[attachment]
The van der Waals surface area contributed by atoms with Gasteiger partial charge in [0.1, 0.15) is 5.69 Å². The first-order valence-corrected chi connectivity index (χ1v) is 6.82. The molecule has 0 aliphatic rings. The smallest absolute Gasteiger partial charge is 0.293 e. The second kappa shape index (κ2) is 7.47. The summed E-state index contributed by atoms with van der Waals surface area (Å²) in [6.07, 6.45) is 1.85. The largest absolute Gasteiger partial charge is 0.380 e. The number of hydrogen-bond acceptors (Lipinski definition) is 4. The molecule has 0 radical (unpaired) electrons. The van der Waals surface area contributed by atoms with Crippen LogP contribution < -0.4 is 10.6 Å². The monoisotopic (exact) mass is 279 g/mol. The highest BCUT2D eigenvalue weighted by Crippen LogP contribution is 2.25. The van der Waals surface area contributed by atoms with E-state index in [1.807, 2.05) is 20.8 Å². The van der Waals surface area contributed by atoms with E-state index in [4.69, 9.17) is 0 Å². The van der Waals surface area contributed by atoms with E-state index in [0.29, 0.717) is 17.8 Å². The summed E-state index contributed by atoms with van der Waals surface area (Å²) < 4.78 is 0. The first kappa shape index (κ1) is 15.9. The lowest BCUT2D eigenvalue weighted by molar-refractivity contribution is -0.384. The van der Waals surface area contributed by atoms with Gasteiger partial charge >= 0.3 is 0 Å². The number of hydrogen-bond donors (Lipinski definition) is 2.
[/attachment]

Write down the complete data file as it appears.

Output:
The van der Waals surface area contributed by atoms with Gasteiger partial charge in [0.1, 0.15) is 5.69 Å². The first-order valence-corrected chi connectivity index (χ1v) is 6.82. The molecule has 0 aliphatic rings. The smallest absolute Gasteiger partial charge is 0.293 e. The second kappa shape index (κ2) is 7.47. The summed E-state index contributed by atoms with van der Waals surface area (Å²) in [6.07, 6.45) is 1.85. The largest absolute Gasteiger partial charge is 0.380 e. The number of hydrogen-bond acceptors (Lipinski definition) is 4. The molecule has 0 radical (unpaired) electrons. The van der Waals surface area contributed by atoms with Crippen LogP contribution < -0.4 is 10.6 Å². The monoisotopic (exact) mass is 279 g/mol. The highest BCUT2D eigenvalue weighted by Crippen LogP contribution is 2.25. The van der Waals surface area contributed by atoms with E-state index in [1.807, 2.05) is 20.8 Å². The van der Waals surface area contributed by atoms with E-state index in [4.69, 9.17) is 0 Å². The van der Waals surface area contributed by atoms with E-state index in [0.29, 0.717) is 17.8 Å². The summed E-state index contributed by atoms with van der Waals surface area (Å²) < 4.78 is 0. The first kappa shape index (κ1) is 15.9. The lowest BCUT2D eigenvalue weighted by molar-refractivity contribution is -0.384. The van der Waals surface area contributed by atoms with Gasteiger partial charge >= 0.3 is 0 Å². The number of hydrogen-bond donors (Lipinski definition) is 2.